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University of Melbourne Magazine
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  • The science of bubbles

  • Dr Kate Howell

    The beauty of bubbles: Dr Kate Howell

    BY JENI PORT

    The bubble. It rises, it breaks, it collapses. Totally spent.

    It’s a short, frenetic life, a disciplined one too, doing the job it was created for and then calling it a day.

    And that job? Tickling, prickling and popping pretty much sums it up, but if you’re a bubble hard at work in a sparkling wine or champagne, there’s more to it.

    A lot more.

    The bubbles in a glass of champagne or sparkling wine – all 11 million plus of them – are produced by yeast during a second fermentation in the bottle, what’s often called method champenoise, after the traditional approach in Champagne.

    “It’s really, really beautiful science,” says Dr Kate Howell, a lecturer in food chemistry at the University’s Faculty of Veterinary and Agricultural Sciences.

    Howell and her students are attracted to all the things we don’t know about bubbles in sparkling wine. Turns out it’s plenty.

    As the daughter of Canberra winemakers and a microbiologist who has worked in wine, her interest is possibly more piqued than most. Her University colleague, Dr Sigfredo Fuentes is a plant physiologist and a senior lecturer in wine science.

    “The original idea was from Sig,” says Howell, “who has used image analysis to do lots of work in vineyards, and he started talking about an idea with sparkling wine.”

    And so, the first part of their research was to see if there was a way to predict quality sparkling wine simply by looking at wine in the glass.

    They chose 30, medal-winning Australian sparkling wines judged at the 2013 Melbourne Wine Show, built an automatic pourer – something that would pour the same quantity (40mls), at the same rate, time and time again  – and attached it to a box with lights on the inside.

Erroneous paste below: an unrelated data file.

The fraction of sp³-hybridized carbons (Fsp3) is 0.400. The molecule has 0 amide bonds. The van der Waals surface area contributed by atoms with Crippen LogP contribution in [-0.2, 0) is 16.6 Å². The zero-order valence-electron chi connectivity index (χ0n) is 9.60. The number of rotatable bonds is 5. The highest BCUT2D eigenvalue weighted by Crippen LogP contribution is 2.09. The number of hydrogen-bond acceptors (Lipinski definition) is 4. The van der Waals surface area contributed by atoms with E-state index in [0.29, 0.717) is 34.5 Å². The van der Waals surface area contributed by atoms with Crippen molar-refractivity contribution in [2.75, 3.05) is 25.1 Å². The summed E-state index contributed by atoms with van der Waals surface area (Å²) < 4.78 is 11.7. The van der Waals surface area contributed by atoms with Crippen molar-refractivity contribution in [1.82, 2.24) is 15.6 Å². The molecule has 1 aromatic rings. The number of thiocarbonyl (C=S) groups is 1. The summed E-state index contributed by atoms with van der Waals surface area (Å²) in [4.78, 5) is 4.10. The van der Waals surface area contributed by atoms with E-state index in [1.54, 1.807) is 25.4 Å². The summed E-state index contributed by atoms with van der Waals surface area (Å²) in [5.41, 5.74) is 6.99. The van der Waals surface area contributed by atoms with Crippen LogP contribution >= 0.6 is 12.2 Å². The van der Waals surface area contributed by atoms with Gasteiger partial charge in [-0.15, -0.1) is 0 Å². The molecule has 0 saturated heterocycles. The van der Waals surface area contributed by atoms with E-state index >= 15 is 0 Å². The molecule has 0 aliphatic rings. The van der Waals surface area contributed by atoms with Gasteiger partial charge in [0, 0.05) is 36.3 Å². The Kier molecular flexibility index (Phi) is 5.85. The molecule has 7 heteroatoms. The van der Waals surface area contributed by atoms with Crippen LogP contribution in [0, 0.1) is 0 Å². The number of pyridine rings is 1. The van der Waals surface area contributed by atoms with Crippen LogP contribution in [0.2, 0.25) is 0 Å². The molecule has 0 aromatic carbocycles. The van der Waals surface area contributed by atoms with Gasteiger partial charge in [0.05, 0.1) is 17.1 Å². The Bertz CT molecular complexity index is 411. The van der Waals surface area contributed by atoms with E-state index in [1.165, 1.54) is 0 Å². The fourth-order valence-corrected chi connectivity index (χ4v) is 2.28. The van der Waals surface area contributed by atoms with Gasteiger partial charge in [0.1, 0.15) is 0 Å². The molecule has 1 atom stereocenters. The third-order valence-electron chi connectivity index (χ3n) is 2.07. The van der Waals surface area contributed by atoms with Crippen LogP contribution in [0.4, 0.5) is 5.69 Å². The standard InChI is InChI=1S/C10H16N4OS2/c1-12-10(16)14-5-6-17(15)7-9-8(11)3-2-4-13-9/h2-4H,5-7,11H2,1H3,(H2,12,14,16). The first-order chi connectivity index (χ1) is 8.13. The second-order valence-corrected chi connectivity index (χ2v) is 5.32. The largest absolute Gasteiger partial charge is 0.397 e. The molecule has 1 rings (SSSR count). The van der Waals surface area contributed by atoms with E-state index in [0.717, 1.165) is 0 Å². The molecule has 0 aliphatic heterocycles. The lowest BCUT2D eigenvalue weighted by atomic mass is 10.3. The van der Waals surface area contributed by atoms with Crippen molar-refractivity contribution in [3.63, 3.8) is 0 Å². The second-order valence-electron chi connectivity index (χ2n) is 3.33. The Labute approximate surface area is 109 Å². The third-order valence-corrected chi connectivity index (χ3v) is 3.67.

Then image analysis, infrared spectroscopy and a statistical computer program were brought in to take photos and analyse each wine in the glass after pouring, concentrating on the bubbly foam as it rose and fell.

    Carbon dioxide molecules escape through bubbles when they latch on to impurities on a wine glass wall (such as fibres from paper or cloth used to clean glasses) and rise through the wine to the surface and explode, delivering to the nose all kinds of yeasty, fruity smells.

    The greater the number of starting points for the bubbles in a glass, the greater the number of bubbles and the denser the foam that gathers around the edge of the glass.

    Was it possible to predict a quality sparkling wine on the foam and the time it lasted in the glass? Yes, it was.

    Not all sparkling wines recorded the same time for the rise and collapse of their bubbly foam. Some bubbles lasted 250 seconds but one – the gold medal winning 2009 Blue Pyrenees Estate Midnight Cuvee blanc de blancs – lasted more than an hour.

    Researchers found the longer the foam lasted in the glass directly related to the ranking given to the wine.  

    “We now know that things like protein can affect the size of the bubble and how long the foam will persist,” explains Howell (GCertUniTeach 2012). “But it’s still a relatively unknown field of wine science.”

    With the first part of their research completed, Howell and Fuentes are moving into the next phase.

    Students are working with Blue Pyrenees Estate, in Victoria’s Pyrenees region, and Domaine Chandon, in the Yarra Valley, to see if they can find a correlation between protein, bubbles and the fermentation/ageing process of sparkling wines.

    In the meantime, Dr Howell is in Montpellier in the south of France for a year working with a French research group studying wine yeast.

    Part of her work will take her to the home of the bubble, Champagne, and into the inner research sanctums of some of that region’s greatest champagne makers.

    This bubbly story is far from spent.